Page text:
Greece and Turkey, a relationship that needs less geopolitics and more soap operas

With a history riddled with conflict, the rivalry between Greece and Turkey remains a source of considerable instability in the Eastern Mediterranean area. However, despite their troubled past, their tense present and the religion that separates them, these two traditionally bad neighbors have many other ties that unite them, such as a similar gastronomy or common expressions due to a long social and cultural interaction. This is giving rise to a curious phenomenon: what politics has divided is being reunited by television.

A rapprochement between the Turkish and Greek populations has begun to emerge from the hand of the Turkish soap opera hit in Greece, which have dominated the prime time of the Hellenic television channels and have led to the beginning of a friendly dialogue between both societies outside their governments.

The pioneer was “The Frontiers of Love”, a Turkish production full of romance with notes of humor and strong stereotypes that tells the story of the son of a Greek shipping owner who falls in love with the daughter of a Turkish baklavá maker. From then on, Turkish soap operas, full of traditional values, loyalty and friendship, prevailed over Western ones. “Las Fronteras del Amor” was followed by titles such as “Sila” O “Painful life”, where the importance of family ties permeated a culture as communal as the Greek, which began to learn Turkish words and request classes to study the language.

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For Yasemín, a Turkish journalist living in Athens for six years, one of the reasons for this success lay in the cultural proximity of the two peoples. “In general we are very similar peoples. It is very easy for me to live in Greece, I don’t feel that cultural gap that could feel in other countries like England or the United States ”.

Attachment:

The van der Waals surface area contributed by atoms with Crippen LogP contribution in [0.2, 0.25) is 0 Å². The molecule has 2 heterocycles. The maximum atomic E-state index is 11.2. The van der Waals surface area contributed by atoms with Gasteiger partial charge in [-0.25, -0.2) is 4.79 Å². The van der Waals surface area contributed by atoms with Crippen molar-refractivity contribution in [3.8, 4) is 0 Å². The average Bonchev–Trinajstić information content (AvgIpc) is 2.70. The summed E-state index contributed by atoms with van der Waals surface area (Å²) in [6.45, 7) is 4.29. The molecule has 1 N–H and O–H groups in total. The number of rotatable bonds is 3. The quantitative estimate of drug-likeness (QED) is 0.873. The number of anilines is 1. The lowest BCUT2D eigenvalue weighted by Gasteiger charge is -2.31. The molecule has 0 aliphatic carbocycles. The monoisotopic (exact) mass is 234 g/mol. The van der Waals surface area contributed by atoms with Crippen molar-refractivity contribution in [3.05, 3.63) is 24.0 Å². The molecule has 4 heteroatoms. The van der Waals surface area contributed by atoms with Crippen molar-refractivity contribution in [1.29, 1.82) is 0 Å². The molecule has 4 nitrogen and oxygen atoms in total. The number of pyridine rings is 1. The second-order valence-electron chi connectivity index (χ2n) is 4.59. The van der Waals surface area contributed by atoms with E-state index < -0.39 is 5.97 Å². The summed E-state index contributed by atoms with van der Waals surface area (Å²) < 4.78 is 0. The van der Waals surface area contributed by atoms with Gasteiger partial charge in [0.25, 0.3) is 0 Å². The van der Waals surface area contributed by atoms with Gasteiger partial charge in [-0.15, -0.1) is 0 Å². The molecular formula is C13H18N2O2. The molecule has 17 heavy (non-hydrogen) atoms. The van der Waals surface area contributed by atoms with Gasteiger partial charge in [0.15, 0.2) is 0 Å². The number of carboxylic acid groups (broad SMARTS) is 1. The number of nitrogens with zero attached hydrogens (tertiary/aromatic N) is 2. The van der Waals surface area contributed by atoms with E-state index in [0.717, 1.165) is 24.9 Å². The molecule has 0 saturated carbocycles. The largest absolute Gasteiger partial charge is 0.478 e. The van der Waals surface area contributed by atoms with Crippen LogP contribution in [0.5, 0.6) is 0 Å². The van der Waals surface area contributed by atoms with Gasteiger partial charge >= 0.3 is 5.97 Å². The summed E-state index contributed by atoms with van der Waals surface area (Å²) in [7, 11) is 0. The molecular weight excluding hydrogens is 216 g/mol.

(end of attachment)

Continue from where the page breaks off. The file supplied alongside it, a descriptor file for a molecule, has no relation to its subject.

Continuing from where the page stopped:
Fatma, a Turkish woman who has been married to a Greek since 2007 and has lived in the center of the Greek capital since then, coincides with her compatriot: “We are very similar, the only big difference is religion. We have lived together for many years and this is reflected in the way we cook or the expressions we use. When two languages ​​have common expressions it means that their peoples are similar ”.

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However, for María Papadopulu, a Greek shop assistant in an accessories store in the municipality of Alimos, this closeness is not so obvious: “I don’t think we have many things in common, especially in terms of culture. Turkey is closer to the Middle East than it is to us”. The same is the opinion of Eleni Papadakis, a manager of the municipality of Nea Eritrea who admits that “we may have the same way of cooking or some words and traditions in common, but up to there”.

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Another reason for the great popularity of these series was that a large part of them were shot outside of Istanbul, a city that for Greeks is very important and which they keep calling Constantinople. “Many showed great interest because their parents and grandparents came from there,” says Yasemín. Eleni also agrees that “many Greeks can see the past of their parents and grandparents reflected in them. Nostalgia for his childhood was a very powerful reason for the older viewers ”.

Istanbul was home to many Greeks until 1923, when the Treaty of Lausanne between Turkey and Greece stipulated that a population exchange take place which meant that about 1,800 Greeks and half a thousand Turks they were forced to leave their homes. However, beyond the nostalgia for the lost Byzantium, Eleni believes that these series triumphed “because they are written so that many different people will like it. Wherever you put them they are probably going to be successful. ”

The presence of Turkish soap operas was on the rise on Greek screens due to the country’s economic crisis. “They were the perfect escape for many Greeks hit hard by austerity.”, Maintains Yasemín. “Greece did not have the capacity to produce its own content and bought Turkish productions.” Stories like that of the Sultan “Suleiman the Magnificent”, who recounted the golden age of the Ottoman Empire, were followed by one in ten Greeks.